PHUKET: 'The Impossible' opens in US movie theatres on Friday, and it will spark renewed interest in the Indian Ocean tsunami and especially what happened to holidaymakers in Thailand.
Phuketwan would like to plead with Reuters, Associated Press, AFP and the other international news agencies to report the tsunami toll accurately, please.
The reason why Phuketwan can call out the big international news agencies and know with certainty that they have it wrong is that we checked the facts for ourselves.
We challenged the figures provided by the Thai Government on the first anniversary of the tsunami, and we proved they were wrong.
What's certainly true is that almost 5400 tourists, residents and Burmese construction workers perished when the wave swept in on December 26, 2004.
What's also true is that thousands of people were reported ''missing'' in the days after the tragedy.
However, the remarkable thing about the tsunami was the washing machine cycling of the currents after the big wave struck.
The circular motion took victims from one beach and deposited them at other beaches. It carried people from five-star hotels to where Burmese worker camps had been wrecked, it lifted villagers from their homes and dropped them in the jungle.
The result was that there were about 3000 unidentified bodies along Thailand's Andaman coast.
In reaction to the catastrophe, international teams from about 40 countries went to Phuket and began the process of identifying the bodies.
Most of those who remained ''missing'' were not ''missing'' at all. Their unnamed bodies had been found.
And gradually, as the days passed, the international group known as the Thai Tsunami Victim Identification unit gave them back their names.
By the end of the first year, the vast majority of the bodies had been identified. There was one small problem: few news organisations - apart from the Phuketwan team and the BBC - paid any attention.
The result? At the first anniversary commemoration on Phuket, when news organisations from all around the world sent reporters, a book was handed out containing the wrong tsunami toll details.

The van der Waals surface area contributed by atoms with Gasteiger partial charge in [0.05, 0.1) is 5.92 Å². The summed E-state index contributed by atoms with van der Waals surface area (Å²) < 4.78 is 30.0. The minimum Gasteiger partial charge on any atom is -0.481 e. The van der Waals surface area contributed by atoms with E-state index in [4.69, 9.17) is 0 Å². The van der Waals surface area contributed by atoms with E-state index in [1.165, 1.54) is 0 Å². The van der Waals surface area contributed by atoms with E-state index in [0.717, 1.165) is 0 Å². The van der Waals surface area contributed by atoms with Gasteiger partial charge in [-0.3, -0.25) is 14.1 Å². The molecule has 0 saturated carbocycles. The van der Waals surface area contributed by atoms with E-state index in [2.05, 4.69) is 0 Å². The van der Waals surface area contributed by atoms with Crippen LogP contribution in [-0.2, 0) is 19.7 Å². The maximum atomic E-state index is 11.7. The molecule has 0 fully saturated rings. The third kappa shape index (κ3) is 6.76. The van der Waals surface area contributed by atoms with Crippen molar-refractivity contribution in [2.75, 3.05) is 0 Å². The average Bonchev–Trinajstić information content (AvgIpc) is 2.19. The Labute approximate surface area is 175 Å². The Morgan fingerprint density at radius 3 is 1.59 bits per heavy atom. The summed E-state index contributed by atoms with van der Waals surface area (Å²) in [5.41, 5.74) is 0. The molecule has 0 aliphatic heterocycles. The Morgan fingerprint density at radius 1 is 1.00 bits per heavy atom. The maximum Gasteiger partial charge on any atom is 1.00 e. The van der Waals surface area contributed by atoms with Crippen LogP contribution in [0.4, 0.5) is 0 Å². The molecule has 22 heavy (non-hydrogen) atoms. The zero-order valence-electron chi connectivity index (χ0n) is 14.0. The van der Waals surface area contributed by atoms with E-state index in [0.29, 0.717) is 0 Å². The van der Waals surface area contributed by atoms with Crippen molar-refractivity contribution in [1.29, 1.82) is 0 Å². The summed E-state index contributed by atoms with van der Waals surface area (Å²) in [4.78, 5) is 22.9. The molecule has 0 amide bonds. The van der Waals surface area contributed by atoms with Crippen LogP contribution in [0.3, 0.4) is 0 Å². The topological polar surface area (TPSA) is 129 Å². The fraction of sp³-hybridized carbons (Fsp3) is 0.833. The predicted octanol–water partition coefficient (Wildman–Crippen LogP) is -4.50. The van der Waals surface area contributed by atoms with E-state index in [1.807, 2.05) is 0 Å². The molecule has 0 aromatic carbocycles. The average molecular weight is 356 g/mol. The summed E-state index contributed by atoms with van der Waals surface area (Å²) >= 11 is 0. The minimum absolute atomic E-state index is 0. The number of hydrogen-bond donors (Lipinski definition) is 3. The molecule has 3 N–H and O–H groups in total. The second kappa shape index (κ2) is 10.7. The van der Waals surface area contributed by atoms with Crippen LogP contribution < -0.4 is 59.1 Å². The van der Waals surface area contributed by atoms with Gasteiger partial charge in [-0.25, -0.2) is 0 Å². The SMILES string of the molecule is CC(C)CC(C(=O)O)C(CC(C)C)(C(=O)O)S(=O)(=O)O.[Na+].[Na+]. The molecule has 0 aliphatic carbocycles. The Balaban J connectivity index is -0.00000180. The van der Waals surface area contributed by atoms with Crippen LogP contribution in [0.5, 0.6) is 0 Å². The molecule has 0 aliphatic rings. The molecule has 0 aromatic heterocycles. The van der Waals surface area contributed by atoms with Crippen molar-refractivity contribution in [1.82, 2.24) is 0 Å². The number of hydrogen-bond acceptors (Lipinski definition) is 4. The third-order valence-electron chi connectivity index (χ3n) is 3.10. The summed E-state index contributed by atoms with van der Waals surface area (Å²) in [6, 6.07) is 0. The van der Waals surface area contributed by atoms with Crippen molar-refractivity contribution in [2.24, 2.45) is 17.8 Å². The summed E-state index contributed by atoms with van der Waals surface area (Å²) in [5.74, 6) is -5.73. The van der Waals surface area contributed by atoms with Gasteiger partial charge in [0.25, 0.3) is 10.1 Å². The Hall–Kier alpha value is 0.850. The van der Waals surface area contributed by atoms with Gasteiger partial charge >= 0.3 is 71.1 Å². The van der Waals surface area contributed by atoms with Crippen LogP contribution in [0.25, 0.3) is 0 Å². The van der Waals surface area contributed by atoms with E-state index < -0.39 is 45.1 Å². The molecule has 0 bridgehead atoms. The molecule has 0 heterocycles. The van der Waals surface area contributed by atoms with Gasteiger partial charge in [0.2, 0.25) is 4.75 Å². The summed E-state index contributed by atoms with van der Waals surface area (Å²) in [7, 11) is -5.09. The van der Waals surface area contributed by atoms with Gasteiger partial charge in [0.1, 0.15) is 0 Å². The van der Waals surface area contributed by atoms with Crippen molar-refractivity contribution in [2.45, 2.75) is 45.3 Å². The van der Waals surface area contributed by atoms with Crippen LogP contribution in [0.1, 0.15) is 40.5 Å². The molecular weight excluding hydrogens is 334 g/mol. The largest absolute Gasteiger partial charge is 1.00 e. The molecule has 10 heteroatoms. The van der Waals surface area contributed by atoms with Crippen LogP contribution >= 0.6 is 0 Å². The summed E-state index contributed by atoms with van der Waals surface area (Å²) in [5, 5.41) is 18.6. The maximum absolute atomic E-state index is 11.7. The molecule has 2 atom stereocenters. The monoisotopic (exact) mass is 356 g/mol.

'One Year in Memory of Tsunami' states that the big wave killed 5395 people and left 2940 others still missing, 2023 of them Thais, plus 917 foreigners.
Another book 'Tsunami 2004 Nam Chai Thai,' combined dead and missing figures and reported: ''By adding the number of people registered as missing (2965) and assuming that they perished, the number of dead victims amounted to 8360.''
The truth is very different.
We know, because we checked with 14 embassies at the time - privacy conditions prohibited the release of an overall body count - and discovered the reality.
The South China Morning Post newspaper in Hong Kong published the report. You'd think that the world's news agencies would also check it out for themselves.
But no . . . eight years on, they still kill off more than 2000 people who were not killed. And in doing that, they continue to overlook the remarkable forensic achievements of the international body identification team.
We followed the wonderful identification process in the years after the tsunami as it brought closure to families around the world.
And we are able to say with certainty that there are not 2800 ''missing presumed dead'' victims of the 2004 tsunami in Thailand.
There were 5395 people killed in Thailand by the tsunami.
As at December 2009, there were 444 people still listed as ''missing''. . . with 398 bodies of remaining unidentified victims still buried in a special cemetery north of Phuket.
It's believed a few more have been identified since then.
Within days of the devastating 2004 Indian Ocean tsunami, Reuters reports, actress Naomi Watts took part in a fundraising telethon spearheaded by George Clooney to help the millions of people from Indonesia to the east coast of Africa whose lives were shattered.
With the launch of a film providing an accurate depiction of what took place in Thailand, perhaps it's finally time the toll was also reported factually.